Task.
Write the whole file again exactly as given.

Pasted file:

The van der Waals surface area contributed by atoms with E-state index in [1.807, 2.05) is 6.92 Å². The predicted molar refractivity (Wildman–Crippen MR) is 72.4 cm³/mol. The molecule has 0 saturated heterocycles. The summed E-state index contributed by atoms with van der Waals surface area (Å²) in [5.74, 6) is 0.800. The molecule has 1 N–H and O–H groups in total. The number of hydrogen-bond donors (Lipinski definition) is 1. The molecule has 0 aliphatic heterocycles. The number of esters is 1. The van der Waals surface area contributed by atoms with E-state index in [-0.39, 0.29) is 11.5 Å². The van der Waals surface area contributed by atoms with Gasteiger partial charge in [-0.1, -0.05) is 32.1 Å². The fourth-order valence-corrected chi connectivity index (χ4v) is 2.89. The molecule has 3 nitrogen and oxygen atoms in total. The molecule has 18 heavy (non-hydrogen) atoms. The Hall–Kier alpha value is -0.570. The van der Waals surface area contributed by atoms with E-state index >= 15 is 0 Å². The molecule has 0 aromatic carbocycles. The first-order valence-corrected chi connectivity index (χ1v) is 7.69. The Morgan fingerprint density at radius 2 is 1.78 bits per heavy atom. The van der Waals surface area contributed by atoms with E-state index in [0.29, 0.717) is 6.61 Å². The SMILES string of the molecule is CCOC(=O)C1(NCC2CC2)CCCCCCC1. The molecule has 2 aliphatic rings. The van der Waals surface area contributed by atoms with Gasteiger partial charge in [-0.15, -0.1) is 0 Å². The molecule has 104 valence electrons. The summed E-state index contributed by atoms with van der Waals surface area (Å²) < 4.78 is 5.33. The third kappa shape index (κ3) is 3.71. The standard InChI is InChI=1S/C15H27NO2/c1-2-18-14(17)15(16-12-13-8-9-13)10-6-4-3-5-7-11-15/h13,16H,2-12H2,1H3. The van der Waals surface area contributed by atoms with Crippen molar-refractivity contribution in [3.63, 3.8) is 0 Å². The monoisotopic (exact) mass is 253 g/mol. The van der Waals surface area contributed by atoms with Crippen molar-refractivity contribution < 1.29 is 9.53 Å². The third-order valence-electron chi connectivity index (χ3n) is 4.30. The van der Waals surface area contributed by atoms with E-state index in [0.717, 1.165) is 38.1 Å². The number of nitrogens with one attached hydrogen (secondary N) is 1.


The van der Waals surface area contributed by atoms with E-state index in [1.807, 2.05) is 6.92 Å². The predicted molar refractivity (Wildman–Crippen MR) is 72.4 cm³/mol. The molecule has 0 saturated heterocycles. The summed E-state index contributed by atoms with van der Waals surface area (Å²) in [5.74, 6) is 0.800. The molecule has 1 N–H and O–H groups in total. The number of hydrogen-bond donors (Lipinski definition) is 1. The molecule has 0 aliphatic heterocycles. The number of esters is 1. The van der Waals surface area contributed by atoms with E-state index in [-0.39, 0.29) is 11.5 Å². The van der Waals surface area contributed by atoms with Gasteiger partial charge in [-0.1, -0.05) is 32.1 Å². The fourth-order valence-corrected chi connectivity index (χ4v) is 2.89. The molecule has 3 nitrogen and oxygen atoms in total. The molecule has 18 heavy (non-hydrogen) atoms. The Hall–Kier alpha value is -0.570. The van der Waals surface area contributed by atoms with E-state index >= 15 is 0 Å². The molecule has 0 aromatic carbocycles. The first-order valence-corrected chi connectivity index (χ1v) is 7.69. The Morgan fingerprint density at radius 2 is 1.78 bits per heavy atom. The van der Waals surface area contributed by atoms with E-state index in [0.29, 0.717) is 6.61 Å². The SMILES string of the molecule is CCOC(=O)C1(NCC2CC2)CCCCCCC1. The molecule has 2 aliphatic rings. The van der Waals surface area contributed by atoms with Gasteiger partial charge in [-0.15, -0.1) is 0 Å². The molecule has 104 valence electrons. The summed E-state index contributed by atoms with van der Waals surface area (Å²) < 4.78 is 5.33. The third kappa shape index (κ3) is 3.71. The standard InChI is InChI=1S/C15H27NO2/c1-2-18-14(17)15(16-12-13-8-9-13)10-6-4-3-5-7-11-15/h13,16H,2-12H2,1H3. The van der Waals surface area contributed by atoms with Crippen molar-refractivity contribution in [3.63, 3.8) is 0 Å². The monoisotopic (exact) mass is 253 g/mol. The van der Waals surface area contributed by atoms with Crippen molar-refractivity contribution < 1.29 is 9.53 Å². The third-order valence-electron chi connectivity index (χ3n) is 4.30. The van der Waals surface area contributed by atoms with E-state index in [0.717, 1.165) is 38.1 Å². The number of nitrogens with one attached hydrogen (secondary N) is 1.